In such a diverse and vast country, the possibilities are literally endless. There’s so much to see and experience in Namibia that almost any route can be amazing. We absolutely encourage you to do your own research and plan your own, unique and personalized route.
That said, the most dramatic and fascinating landscapes are in the west part of the country, the east, in the direction of the Botswana border, is more flat and monotonous, consisting mostly of low bush and Savannah – still an interesting area but not as special as the whole length of the west side.
Here we propose two cycling itineraries of Namibia: the first one is a bikepacking loop around the capital Windhoek, it’s meant for people who fly in and out for a relatively short adventure-cycling vacation.
The second itinerary is suggested to the many bicycle tourers who cross Namibia from north to south, or vice versa, on their long-distance tours of Africa, usually Cape-to-Cairo or West Africa.
1. Two-weeks fly-in/fly-out bikepacking itinerary in Namibia
This 1300 km bikepacking route includes several of the most incredible landscapes in the country, concentrated in a compact but still strenuous itinerary.
Highlights along the route:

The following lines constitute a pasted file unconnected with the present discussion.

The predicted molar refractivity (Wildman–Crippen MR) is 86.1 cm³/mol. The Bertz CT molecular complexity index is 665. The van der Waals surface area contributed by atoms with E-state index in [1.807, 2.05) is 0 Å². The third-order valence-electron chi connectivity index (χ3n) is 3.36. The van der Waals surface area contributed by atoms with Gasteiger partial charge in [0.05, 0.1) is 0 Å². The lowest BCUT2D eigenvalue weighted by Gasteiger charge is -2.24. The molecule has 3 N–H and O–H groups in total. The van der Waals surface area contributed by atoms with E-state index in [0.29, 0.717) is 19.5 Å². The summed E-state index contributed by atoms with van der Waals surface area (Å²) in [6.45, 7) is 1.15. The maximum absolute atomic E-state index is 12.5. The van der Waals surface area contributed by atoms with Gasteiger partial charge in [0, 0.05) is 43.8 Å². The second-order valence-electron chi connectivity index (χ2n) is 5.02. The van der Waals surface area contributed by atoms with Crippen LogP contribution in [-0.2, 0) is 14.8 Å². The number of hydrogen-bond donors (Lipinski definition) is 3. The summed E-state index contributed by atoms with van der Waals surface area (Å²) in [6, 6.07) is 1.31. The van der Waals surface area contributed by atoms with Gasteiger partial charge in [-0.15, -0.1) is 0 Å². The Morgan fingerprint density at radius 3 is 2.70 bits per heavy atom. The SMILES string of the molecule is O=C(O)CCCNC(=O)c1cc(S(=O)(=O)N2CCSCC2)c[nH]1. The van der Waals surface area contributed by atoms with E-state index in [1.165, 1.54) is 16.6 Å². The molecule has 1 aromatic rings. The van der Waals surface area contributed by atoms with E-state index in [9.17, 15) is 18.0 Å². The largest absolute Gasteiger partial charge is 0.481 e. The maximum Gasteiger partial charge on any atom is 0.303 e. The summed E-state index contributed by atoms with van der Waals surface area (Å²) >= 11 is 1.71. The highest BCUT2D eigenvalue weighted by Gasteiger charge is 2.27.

Namib Naukluft National Park
Welvis Bay Dunes
20km detour at Moon Landscape to see the oldest Welwitcha Mirabilis in Namibia
120km detour to see the Seal Colony at Cape Cross and the beginning of the Skeleton Coast
Hitch a ride on the way back from Sossusvlei or on the last leg after Spizkoppe to shorten the itinerary.
2. Crossing Namibia By Bike
For the long-distance cycle tourer here is the idea of a cross-country route. Most people head to or come from Cape Town South Africa, this itinerary uses the Noordoewer border south and leads immediately to one of Namibia’s most iconic landscapes, Fish River Canyon.
Riding along the diamond-rich Sperrgebiet desert to Aus, with a possible detour to the remote coastal town of Luderitz, before proceeding to the world-famous Dead Valley of Sossusvlei.
Following this route you’ll pass the iconic abandoned cars of Solitaire, the breathtaking landscapes of Namib Naukluft NP, and the dunes of Walvis Bay, where the desert meets the ocean.
The spectacular rock formations of Spizkoppe and Moon Landscape are not left out, and the ancestal rock carvings of Twyfelfontein are your gateway into the northern regions where most of the tribal populations live.
A stop in the city of Opuwo is mandatory, where you could meet Himba and Herero roaming in the supermarkets with their traditional clothes. Reaching Epupa falls will see you cycling remote and challenging roads but the reward is worth it – not just the incredible falls, but the whole road along the Kunene River and the border with Angola, where you’ll meet the real Himba on a daily basis while cycling the only wet area of Namibia.